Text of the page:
There is nothing I would like better than to go to the sink and drink some water; or, perhaps even venture down to am/pm for a Super-Tanker tm.
Today was exceedingly difficult for me. Strange too. We got the package from Warner Springs. There was a care package from Siri which we split for breakfast. At a fire station where the trail crosses the highway, a mile from town, we each drank one and one-half liters of water. The next twenty minutes were filled with edgy concentration. Trying to keep all that stuff down. Too much for shrunken stomachs. By lunch, however, I had to curtail my enjoyment of our new trail mix flavor so as to have the option of lunch tomorrow. Orange smoke Dyl noticed brimming a northward ridge turned to an all encompassing haze at our final crossing of Agua Caliente creek. The first of an endless series of helicopters began to pass over headed north east toward a presumably large fire. Our guide book confirmed the suspicion that north east was to be our predominant direction for the day. Partly up the same canyon as the helicopter flight path. Fire never showed itself to us. Lots of smoke. It was unnerving, regardless, as we constantly eyed out escape routes either back down to the creek or up and over the ridge.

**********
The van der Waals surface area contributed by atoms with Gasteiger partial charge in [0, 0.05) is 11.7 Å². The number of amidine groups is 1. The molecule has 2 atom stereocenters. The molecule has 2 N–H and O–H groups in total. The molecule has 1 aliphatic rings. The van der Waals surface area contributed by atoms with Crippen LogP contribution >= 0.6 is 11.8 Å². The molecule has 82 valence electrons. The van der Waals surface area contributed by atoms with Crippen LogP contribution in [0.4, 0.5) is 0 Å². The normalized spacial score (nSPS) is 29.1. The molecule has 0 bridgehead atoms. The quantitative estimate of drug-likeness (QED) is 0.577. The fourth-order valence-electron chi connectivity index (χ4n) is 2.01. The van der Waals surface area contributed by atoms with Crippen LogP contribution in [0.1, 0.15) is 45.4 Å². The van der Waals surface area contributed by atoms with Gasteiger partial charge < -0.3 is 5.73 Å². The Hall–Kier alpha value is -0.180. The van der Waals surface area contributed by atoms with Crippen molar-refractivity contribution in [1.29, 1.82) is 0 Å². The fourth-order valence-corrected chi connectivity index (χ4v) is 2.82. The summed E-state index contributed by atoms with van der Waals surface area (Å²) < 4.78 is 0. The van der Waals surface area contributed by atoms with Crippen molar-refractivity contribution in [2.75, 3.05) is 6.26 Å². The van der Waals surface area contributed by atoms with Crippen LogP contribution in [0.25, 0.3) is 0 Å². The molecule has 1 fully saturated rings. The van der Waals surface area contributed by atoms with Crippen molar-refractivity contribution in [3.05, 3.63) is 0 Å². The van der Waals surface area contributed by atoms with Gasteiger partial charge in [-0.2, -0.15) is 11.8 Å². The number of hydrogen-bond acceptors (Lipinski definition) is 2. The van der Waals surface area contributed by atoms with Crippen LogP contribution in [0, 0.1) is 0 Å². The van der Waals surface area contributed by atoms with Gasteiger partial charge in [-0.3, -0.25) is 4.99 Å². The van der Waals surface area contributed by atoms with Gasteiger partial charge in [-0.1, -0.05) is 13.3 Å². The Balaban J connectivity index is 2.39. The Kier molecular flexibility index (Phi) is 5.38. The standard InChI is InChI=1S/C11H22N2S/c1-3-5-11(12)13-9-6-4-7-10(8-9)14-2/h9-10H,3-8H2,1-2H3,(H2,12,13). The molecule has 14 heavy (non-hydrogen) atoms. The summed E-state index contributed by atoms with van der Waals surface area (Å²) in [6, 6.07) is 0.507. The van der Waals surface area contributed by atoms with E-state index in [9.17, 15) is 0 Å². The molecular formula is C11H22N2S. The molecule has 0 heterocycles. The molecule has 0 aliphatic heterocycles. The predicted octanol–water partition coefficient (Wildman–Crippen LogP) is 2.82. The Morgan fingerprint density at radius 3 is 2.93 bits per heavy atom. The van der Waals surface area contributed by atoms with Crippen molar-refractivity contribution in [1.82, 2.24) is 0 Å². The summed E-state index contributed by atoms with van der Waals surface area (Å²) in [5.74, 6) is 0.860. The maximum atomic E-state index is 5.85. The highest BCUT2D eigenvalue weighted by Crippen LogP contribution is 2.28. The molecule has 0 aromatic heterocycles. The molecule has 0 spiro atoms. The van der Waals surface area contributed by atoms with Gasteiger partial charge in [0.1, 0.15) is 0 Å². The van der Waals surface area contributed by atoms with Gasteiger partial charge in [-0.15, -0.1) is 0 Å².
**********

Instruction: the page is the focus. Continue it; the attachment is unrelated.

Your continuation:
About 95% climbing today, gained about 3000 ft. elevation, with the heaviest packs so far. Ten days worth of food. Twenty-eight miles no water. One liter for every two hours walking is recommended. We plan to cover about twenty miles in a twelve to thirteen hour day. In addition water is needed to cook dinner with. Weighed against this, literally, is the consideration of each additional liter adding two and a half pounds to the load. We made a conservative estimate of our consumption and set out with four liters each. Now we are on the verge of passing out lying dry and painfully thirsty six miles short of Tule Springs.